The Horizons Exchange Traded Products include our BetaPro products (the “BetaPro Products”). The BetaPro Products are alternative mutual funds within the meaning of National Instrument 81-102 Investment Funds, and are permitted to use strategies generally prohibited by conventional mutual funds: the ability to invest more than 10% of their net asset value in securities of a single issuer, to employ leverage, and engage in short selling to a greater extent than is permitted in conventional mutual funds. While these strategies will only be used in accordance with the investment objectives and strategies of the BetaPro Products, during certain market conditions they may accelerate the risk that an investment in shares of a BetaPro Product decreases in value. The BetaPro Products consist of our Daily Bull and Daily Bear ETFs (“Leveraged and Inverse Leveraged ETFs”), Inverse ETFs (“Inverse ETFs”) and our BetaPro S&P 500 VIX Short-Term Futures™ ETF (the “VIX ETF”). Included in the Leveraged and Inverse Leveraged ETFs and the Inverse ETFs are the BetaPro Marijuana Companies 2x Daily Bull ETF (“HMJU”) and BetaPro Marijuana Companies Inverse ETF (“HMJI”), which track the North American MOC Marijuana Index (NTR) and North American MOC Marijuana Index (TR), respectively. The Leveraged and Inverse Leveraged ETFs and certain other BetaPro Products use leveraged investment techniques that can magnify gains and losses and may result in greater volatility of returns. These BetaPro Products are subject to leverage risk and may be subject to aggressive investment risk and price volatility risk, among other risks, which are described in their respective prospectuses. Each Leveraged and Inverse Leveraged ETF seeks a return, before fees and expenses, that is either up to, or equal to, either 200% or –200% of the performance of a specified underlying index, commodity futures index or benchmark (the “Target”) for a single day. Each Inverse ETF seeks a return that is –100% of the performance of its Target. Due to the compounding of daily returns a Leveraged and Inverse Leveraged ETF’s or Inverse ETF’s returns over periods other than one day will likely differ in amount and, particularly in the case of the Leveraged and Inverse Leveraged ETFs, possibly direction from the performance of their respective Target(s) for the same period. For certain Leveraged and Inverse Leveraged ETFs that seek up to 200% or up to or -200% leveraged exposure, the Manager anticipates, under normal market conditions, managing the leverage ratio as close to two times (200%) as practicable however, the Manager may, at its sole discretion, change the leverage ratio based on its assessment of the current market conditions and negotiations with the respective ETF’s counterparties at that time. Hedging costs charged to BetaPro Products reduce the value of the forward price payable to that ETF. Due to the high cost of borrowing the securities of marijuana companies in particular, the hedging costs charged to HMJI are expected to be material and are expected to materially reduce the returns of HMJI to unitholders and materially impair the ability of HMJI to meet its investment objectives. Currently, the manager expects the hedging costs to be charged to HMJI and borne by unitholders will be between 10.00% and 45.00% per annum of the aggregate notional exposure of HMJI’s forward documents. The hedging costs may increase above this range. The manager publishes on its website, the updated monthly fixed hedging cost for HMJI for the upcoming month as negotiated with the counterparty to the forward documents, based on the then current market conditions. The VIX ETF, which is a 1x ETF, as described in the prospectus, is a speculative investment tool that is not a conventional investment. The VIX ETF’s Target is highly volatile. As a result, the VIX ETF is not intended as a stand-alone long-term investment. Historically, the VIX ETF’s Target has tended to revert to a historical mean. As a result, the performance of the VIX ETF’s Target is expected to be negative over the longer term and neither the VIX ETF nor its target is expected to have positive long-term performance. BetaPro Bitcoin ETF (“HBIT”), and BetaPro Inverse Bitcoin ETF (“BITI”), which are a 1X ETF, and an up to -1X ETF, respectively, as described in the prospectus, are speculative investment tools that are not conventional investments. Their Target, an index which replicates exposure to rolling Bitcoin Futures and not the spot price of Bitcoin, is highly volatile. As a result, neither ETF is intended as a stand-alone investment. There are inherent risks associated with products linked to crypto-assets, including Bitcoin Futures. While Bitcoin Futures are traded on a regulated exchange and cleared by regulated central counterparties, direct or indirect exposure to the high level of risk of Bitcoin Futures will not be suitable for all types of investors. An investment in any of the BetaPro Products is not intended as a complete investment program and is appropriate only for investors who have the capacity to absorb a loss of some or all of their investment. Please read the full risk disclosure in the prospectus before investing. Investors should monitor their holdings in BetaPro Products and their performance at least as frequently as daily to ensure such investment(s) remain consistent with their investment strategies.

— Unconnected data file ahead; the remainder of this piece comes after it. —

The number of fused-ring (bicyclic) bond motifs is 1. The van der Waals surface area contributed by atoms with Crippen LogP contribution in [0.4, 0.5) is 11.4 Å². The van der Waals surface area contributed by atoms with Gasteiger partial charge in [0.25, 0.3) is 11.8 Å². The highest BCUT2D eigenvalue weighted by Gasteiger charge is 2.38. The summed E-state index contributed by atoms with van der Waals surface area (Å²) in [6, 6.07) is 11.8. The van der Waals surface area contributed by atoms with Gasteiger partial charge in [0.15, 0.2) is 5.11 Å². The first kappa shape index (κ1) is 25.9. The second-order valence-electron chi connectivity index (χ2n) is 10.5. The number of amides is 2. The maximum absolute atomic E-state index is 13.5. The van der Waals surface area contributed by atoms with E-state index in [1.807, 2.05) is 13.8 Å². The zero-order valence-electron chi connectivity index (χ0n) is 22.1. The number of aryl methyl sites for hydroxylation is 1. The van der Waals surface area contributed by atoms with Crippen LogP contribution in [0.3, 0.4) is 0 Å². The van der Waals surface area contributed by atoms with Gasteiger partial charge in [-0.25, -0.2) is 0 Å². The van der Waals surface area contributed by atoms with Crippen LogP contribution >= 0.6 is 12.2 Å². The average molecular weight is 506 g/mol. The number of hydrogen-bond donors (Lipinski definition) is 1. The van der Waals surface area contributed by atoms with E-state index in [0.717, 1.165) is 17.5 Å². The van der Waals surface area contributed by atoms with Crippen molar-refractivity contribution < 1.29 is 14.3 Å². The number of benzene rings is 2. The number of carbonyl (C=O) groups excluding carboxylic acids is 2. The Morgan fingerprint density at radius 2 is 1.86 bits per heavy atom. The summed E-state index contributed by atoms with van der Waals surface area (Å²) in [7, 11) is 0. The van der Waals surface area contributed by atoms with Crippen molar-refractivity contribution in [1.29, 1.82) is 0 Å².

Horizons Total Return Index ETFs (“Horizons TRI ETFs”) are generally index-tracking ETFs that use an innovative investment structure known as a Total Return Swap to deliver index returns in a low-cost and tax-efficient manner. Unlike a physical replication ETF that typically purchases the securities found in the relevant index in the same proportions as the index, most Horizons TRI ETFs use a synthetic structure that never buys the securities of an index directly. Instead, the ETF receives the total return of the index through entering into a Total Return Swap agreement with one or more counterparties, typically large financial institutions, which will provide the ETF with the total return of the index in exchange for the interest earned on the cash held by the ETF. Any distributions which are paid by the index constituents are reflected automatically in the net asset value (NAV) of the ETF. As a result, the Horizons TRI ETF receives the total return of the index (before fees), which is reflected in the ETF’s share price, and investors are not expected to receive any taxable distributions. Certain Horizons TRI ETFs (Horizons Nasdaq-100 ® Index ETF and Horizons US Large Cap Index ETF) use physical replication instead of a total return swap. The Horizons Cash Maximizer ETF and Horizons USD Cash Maximizer ETF use cash accounts and do not track an index but rather a compounding rate of interest paid on the cash deposits that can change over time.

*The indicated rates of return are the historical annual compounded total returns including changes in per unit value and reinvestment of all dividends or distributions and do not take into account sales, redemption, distribution or optional charges or income taxes payable by any securityholder that would have reduced returns. The rates of return shown in the table are not intended to reflect future values of the ETF or returns on investment in the ETF. Only the returns for periods of one year or greater are annualized returns.